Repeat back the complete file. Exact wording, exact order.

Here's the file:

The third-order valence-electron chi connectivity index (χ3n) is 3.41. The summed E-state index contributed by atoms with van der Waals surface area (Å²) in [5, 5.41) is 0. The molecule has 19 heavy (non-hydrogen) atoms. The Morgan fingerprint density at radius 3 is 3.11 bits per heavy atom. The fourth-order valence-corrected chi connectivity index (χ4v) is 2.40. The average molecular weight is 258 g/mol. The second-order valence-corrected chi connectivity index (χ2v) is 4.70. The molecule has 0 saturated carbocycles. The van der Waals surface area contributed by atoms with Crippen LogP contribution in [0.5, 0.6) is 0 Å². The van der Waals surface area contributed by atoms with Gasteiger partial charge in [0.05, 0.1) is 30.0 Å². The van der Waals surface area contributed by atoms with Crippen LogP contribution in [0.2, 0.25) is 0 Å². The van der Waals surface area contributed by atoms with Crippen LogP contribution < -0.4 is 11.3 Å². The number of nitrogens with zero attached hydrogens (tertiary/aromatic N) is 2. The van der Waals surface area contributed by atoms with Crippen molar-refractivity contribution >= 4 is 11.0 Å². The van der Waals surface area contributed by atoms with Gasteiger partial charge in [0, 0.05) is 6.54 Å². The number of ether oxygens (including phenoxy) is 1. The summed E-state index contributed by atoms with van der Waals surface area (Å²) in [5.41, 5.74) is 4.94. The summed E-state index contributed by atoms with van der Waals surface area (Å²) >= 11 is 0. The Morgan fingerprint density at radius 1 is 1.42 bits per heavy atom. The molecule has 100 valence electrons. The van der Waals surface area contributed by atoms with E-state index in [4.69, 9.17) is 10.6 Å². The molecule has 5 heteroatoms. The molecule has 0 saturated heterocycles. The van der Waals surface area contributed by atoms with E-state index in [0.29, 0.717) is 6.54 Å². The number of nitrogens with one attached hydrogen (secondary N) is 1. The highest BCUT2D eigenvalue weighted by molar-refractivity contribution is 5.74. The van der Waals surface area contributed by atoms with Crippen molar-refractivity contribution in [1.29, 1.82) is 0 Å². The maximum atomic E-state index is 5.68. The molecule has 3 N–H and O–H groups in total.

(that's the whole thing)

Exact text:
The third-order valence-electron chi connectivity index (χ3n) is 3.41. The summed E-state index contributed by atoms with van der Waals surface area (Å²) in [5, 5.41) is 0. The molecule has 19 heavy (non-hydrogen) atoms. The Morgan fingerprint density at radius 3 is 3.11 bits per heavy atom. The fourth-order valence-corrected chi connectivity index (χ4v) is 2.40. The average molecular weight is 258 g/mol. The second-order valence-corrected chi connectivity index (χ2v) is 4.70. The molecule has 0 saturated carbocycles. The van der Waals surface area contributed by atoms with Crippen LogP contribution in [0.5, 0.6) is 0 Å². The van der Waals surface area contributed by atoms with Gasteiger partial charge in [0.05, 0.1) is 30.0 Å². The van der Waals surface area contributed by atoms with Crippen LogP contribution in [0.2, 0.25) is 0 Å². The van der Waals surface area contributed by atoms with Crippen LogP contribution < -0.4 is 11.3 Å². The number of nitrogens with zero attached hydrogens (tertiary/aromatic N) is 2. The van der Waals surface area contributed by atoms with Crippen molar-refractivity contribution >= 4 is 11.0 Å². The van der Waals surface area contributed by atoms with Gasteiger partial charge in [0, 0.05) is 6.54 Å². The number of ether oxygens (including phenoxy) is 1. The summed E-state index contributed by atoms with van der Waals surface area (Å²) in [5.41, 5.74) is 4.94. The summed E-state index contributed by atoms with van der Waals surface area (Å²) >= 11 is 0. The Morgan fingerprint density at radius 1 is 1.42 bits per heavy atom. The molecule has 100 valence electrons. The van der Waals surface area contributed by atoms with E-state index in [4.69, 9.17) is 10.6 Å². The molecule has 5 heteroatoms. The molecule has 0 saturated heterocycles. The van der Waals surface area contributed by atoms with E-state index in [0.29, 0.717) is 6.54 Å². The number of nitrogens with one attached hydrogen (secondary N) is 1. The highest BCUT2D eigenvalue weighted by molar-refractivity contribution is 5.74. The van der Waals surface area contributed by atoms with Crippen molar-refractivity contribution in [1.29, 1.82) is 0 Å². The maximum atomic E-state index is 5.68. The molecule has 3 N–H and O–H groups in total.